Space is the next frontier for SPACs, with Sir Richard Branson’s Virgin Orbit announcing a deal on Monday in which Boeing will be an investor.
The satellite-launching startup said its merger with NextGen Acquisition will raise up to $483 million in new capital, including $100 million private investment in public equity, or PIPE, financing led by Boeing and space business investor AE Industrial Partners.
Proceeds from the deal, which values Virgin Orbit at about $3.2 billion, will go toward expanding its services and accelerating launches, with six expected next year.
“I’m very excited we are taking Virgin Orbit public, with the support of our partners at NextGen and our other wonderful investors,” Branson said in a news release. “It’s another milestone for empowering all of those working today to build space technology that will positively change the world.”
Branson’s Virgin Group currently owns 80% of Virgin Orbit, with Mubadala Investment, the United Arab Emirates sovereign-wealth fund, owning the rest.
As The Wall Street Journal reports, “Virgin Orbit’s planned listing comes as investors increasingly bet on the falling costs of accessing space for business, tourism, and scientific research.” Morgan Stanley forecasts the space sector will expand from $350 billion a year in 2016 to more than $1 trillion by 2040.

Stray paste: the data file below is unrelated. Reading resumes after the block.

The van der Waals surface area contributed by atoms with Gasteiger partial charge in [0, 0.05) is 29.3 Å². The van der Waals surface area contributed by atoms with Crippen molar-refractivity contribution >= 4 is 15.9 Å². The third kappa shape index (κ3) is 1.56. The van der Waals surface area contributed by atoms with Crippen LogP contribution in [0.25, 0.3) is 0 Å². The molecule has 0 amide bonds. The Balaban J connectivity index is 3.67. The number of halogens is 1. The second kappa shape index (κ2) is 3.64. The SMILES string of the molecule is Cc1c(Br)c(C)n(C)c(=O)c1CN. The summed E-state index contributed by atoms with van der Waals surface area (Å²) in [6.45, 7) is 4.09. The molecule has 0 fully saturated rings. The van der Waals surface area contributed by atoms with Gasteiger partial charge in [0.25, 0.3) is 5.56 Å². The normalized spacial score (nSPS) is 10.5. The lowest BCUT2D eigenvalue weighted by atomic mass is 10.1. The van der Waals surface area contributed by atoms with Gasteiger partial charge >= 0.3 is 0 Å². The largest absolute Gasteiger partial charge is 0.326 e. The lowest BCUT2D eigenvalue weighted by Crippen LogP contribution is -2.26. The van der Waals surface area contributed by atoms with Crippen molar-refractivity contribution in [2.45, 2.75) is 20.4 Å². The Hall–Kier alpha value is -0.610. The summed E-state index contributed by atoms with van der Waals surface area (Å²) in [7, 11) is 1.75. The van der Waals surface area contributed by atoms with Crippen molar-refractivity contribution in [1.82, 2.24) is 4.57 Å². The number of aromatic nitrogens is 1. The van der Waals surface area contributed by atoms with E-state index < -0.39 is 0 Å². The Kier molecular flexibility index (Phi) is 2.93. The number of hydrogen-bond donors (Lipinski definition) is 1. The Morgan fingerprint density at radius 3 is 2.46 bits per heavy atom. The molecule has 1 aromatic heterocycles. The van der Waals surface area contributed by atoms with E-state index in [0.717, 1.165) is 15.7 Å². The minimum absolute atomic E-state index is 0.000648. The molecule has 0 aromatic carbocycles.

Virgin Orbit, which was spun off from the Virgin Galactic tourism company in 2017, is one of several startups building miniaturized launch systems to capitalize on the expected boom in demand for compact satellites. It operates the LauncherOne system, which features a two-stage rocket launched from a Boeing 747 aircraft.
“Virgin Orbit has completed two successful satellite launches this year, lifting the company into a small group of small-satellite launch providers able to offer flight-proven hardware,” the Journal reported.
NextGen Acquisition is run by former Goldman Sachs banker George Mattson and Greg Summe, a former senior executive at the Carlyle Group.
“The space economy is developing rapidly and Virgin Orbit is well-positioned to benefit through its ability to competitively launch at any time, from any place on Earth, to any orbit and inclination,” Mattson and Summe said.